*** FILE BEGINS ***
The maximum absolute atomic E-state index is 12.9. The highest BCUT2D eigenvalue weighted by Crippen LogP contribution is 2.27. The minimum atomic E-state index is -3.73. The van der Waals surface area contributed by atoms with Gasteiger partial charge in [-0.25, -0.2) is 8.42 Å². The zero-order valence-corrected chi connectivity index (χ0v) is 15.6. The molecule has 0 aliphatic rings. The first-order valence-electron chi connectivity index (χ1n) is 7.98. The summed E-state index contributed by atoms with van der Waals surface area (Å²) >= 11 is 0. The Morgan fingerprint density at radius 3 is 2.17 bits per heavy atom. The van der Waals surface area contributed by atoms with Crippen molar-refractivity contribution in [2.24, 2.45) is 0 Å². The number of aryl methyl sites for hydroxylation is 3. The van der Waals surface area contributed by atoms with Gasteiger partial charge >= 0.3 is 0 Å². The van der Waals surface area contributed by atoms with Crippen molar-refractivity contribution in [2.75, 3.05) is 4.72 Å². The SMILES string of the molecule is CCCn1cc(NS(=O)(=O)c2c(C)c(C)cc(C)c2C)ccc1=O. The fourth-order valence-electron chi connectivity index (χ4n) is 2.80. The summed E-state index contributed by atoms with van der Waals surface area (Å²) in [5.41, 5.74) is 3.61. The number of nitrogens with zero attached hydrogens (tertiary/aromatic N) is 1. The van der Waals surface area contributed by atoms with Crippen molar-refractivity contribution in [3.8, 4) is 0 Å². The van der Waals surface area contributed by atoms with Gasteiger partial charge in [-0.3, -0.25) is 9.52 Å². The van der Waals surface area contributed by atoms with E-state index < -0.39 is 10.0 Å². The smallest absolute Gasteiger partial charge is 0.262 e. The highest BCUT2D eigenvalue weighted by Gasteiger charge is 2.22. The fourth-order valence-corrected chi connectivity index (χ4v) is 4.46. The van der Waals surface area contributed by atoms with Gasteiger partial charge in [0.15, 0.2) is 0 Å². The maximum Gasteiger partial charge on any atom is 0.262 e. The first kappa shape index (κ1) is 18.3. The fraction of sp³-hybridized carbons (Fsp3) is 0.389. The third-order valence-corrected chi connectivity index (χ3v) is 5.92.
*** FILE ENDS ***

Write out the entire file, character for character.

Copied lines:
The maximum absolute atomic E-state index is 12.9. The highest BCUT2D eigenvalue weighted by Crippen LogP contribution is 2.27. The minimum atomic E-state index is -3.73. The van der Waals surface area contributed by atoms with Gasteiger partial charge in [-0.25, -0.2) is 8.42 Å². The zero-order valence-corrected chi connectivity index (χ0v) is 15.6. The molecule has 0 aliphatic rings. The first-order valence-electron chi connectivity index (χ1n) is 7.98. The summed E-state index contributed by atoms with van der Waals surface area (Å²) >= 11 is 0. The Morgan fingerprint density at radius 3 is 2.17 bits per heavy atom. The van der Waals surface area contributed by atoms with Crippen molar-refractivity contribution in [2.24, 2.45) is 0 Å². The number of aryl methyl sites for hydroxylation is 3. The van der Waals surface area contributed by atoms with Gasteiger partial charge >= 0.3 is 0 Å². The van der Waals surface area contributed by atoms with Crippen molar-refractivity contribution in [2.75, 3.05) is 4.72 Å². The SMILES string of the molecule is CCCn1cc(NS(=O)(=O)c2c(C)c(C)cc(C)c2C)ccc1=O. The fourth-order valence-electron chi connectivity index (χ4n) is 2.80. The summed E-state index contributed by atoms with van der Waals surface area (Å²) in [5.41, 5.74) is 3.61. The number of nitrogens with zero attached hydrogens (tertiary/aromatic N) is 1. The van der Waals surface area contributed by atoms with Crippen molar-refractivity contribution in [3.8, 4) is 0 Å². The van der Waals surface area contributed by atoms with Gasteiger partial charge in [-0.3, -0.25) is 9.52 Å². The van der Waals surface area contributed by atoms with E-state index < -0.39 is 10.0 Å². The smallest absolute Gasteiger partial charge is 0.262 e. The highest BCUT2D eigenvalue weighted by Gasteiger charge is 2.22. The fourth-order valence-corrected chi connectivity index (χ4v) is 4.46. The van der Waals surface area contributed by atoms with Gasteiger partial charge in [0.15, 0.2) is 0 Å². The maximum Gasteiger partial charge on any atom is 0.262 e. The first kappa shape index (κ1) is 18.3. The fraction of sp³-hybridized carbons (Fsp3) is 0.389. The third-order valence-corrected chi connectivity index (χ3v) is 5.92.